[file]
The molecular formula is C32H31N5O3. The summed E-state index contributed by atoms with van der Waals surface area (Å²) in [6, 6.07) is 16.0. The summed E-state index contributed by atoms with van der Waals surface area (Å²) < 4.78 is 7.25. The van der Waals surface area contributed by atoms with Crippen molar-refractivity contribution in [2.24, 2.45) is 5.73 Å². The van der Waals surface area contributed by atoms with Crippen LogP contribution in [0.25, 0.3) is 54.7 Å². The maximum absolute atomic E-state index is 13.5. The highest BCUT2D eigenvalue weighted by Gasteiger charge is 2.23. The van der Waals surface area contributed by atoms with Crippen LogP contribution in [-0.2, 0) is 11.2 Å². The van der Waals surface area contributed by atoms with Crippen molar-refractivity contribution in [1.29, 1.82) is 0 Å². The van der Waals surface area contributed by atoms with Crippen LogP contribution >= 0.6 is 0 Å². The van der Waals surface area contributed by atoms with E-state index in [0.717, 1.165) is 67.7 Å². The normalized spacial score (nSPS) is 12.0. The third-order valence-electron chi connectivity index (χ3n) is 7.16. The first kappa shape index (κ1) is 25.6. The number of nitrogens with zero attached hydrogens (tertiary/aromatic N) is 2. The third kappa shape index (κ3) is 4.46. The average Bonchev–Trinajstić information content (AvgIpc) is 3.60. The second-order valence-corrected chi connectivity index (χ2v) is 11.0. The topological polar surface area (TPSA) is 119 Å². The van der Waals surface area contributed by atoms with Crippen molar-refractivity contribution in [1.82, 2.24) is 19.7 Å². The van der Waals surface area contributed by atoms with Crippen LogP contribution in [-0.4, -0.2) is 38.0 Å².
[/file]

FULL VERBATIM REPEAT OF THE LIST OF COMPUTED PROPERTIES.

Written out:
The molecular formula is C32H31N5O3. The summed E-state index contributed by atoms with van der Waals surface area (Å²) in [6, 6.07) is 16.0. The summed E-state index contributed by atoms with van der Waals surface area (Å²) < 4.78 is 7.25. The van der Waals surface area contributed by atoms with Crippen molar-refractivity contribution in [2.24, 2.45) is 5.73 Å². The van der Waals surface area contributed by atoms with Crippen LogP contribution in [0.25, 0.3) is 54.7 Å². The maximum absolute atomic E-state index is 13.5. The highest BCUT2D eigenvalue weighted by Gasteiger charge is 2.23. The van der Waals surface area contributed by atoms with Crippen LogP contribution in [-0.2, 0) is 11.2 Å². The van der Waals surface area contributed by atoms with Crippen molar-refractivity contribution in [1.29, 1.82) is 0 Å². The van der Waals surface area contributed by atoms with Crippen LogP contribution >= 0.6 is 0 Å². The van der Waals surface area contributed by atoms with E-state index in [0.717, 1.165) is 67.7 Å². The normalized spacial score (nSPS) is 12.0. The third-order valence-electron chi connectivity index (χ3n) is 7.16. The first kappa shape index (κ1) is 25.6. The number of nitrogens with zero attached hydrogens (tertiary/aromatic N) is 2. The third kappa shape index (κ3) is 4.46. The average Bonchev–Trinajstić information content (AvgIpc) is 3.60. The second-order valence-corrected chi connectivity index (χ2v) is 11.0. The topological polar surface area (TPSA) is 119 Å². The van der Waals surface area contributed by atoms with Crippen molar-refractivity contribution in [1.82, 2.24) is 19.7 Å². The van der Waals surface area contributed by atoms with Crippen LogP contribution in [-0.4, -0.2) is 38.0 Å².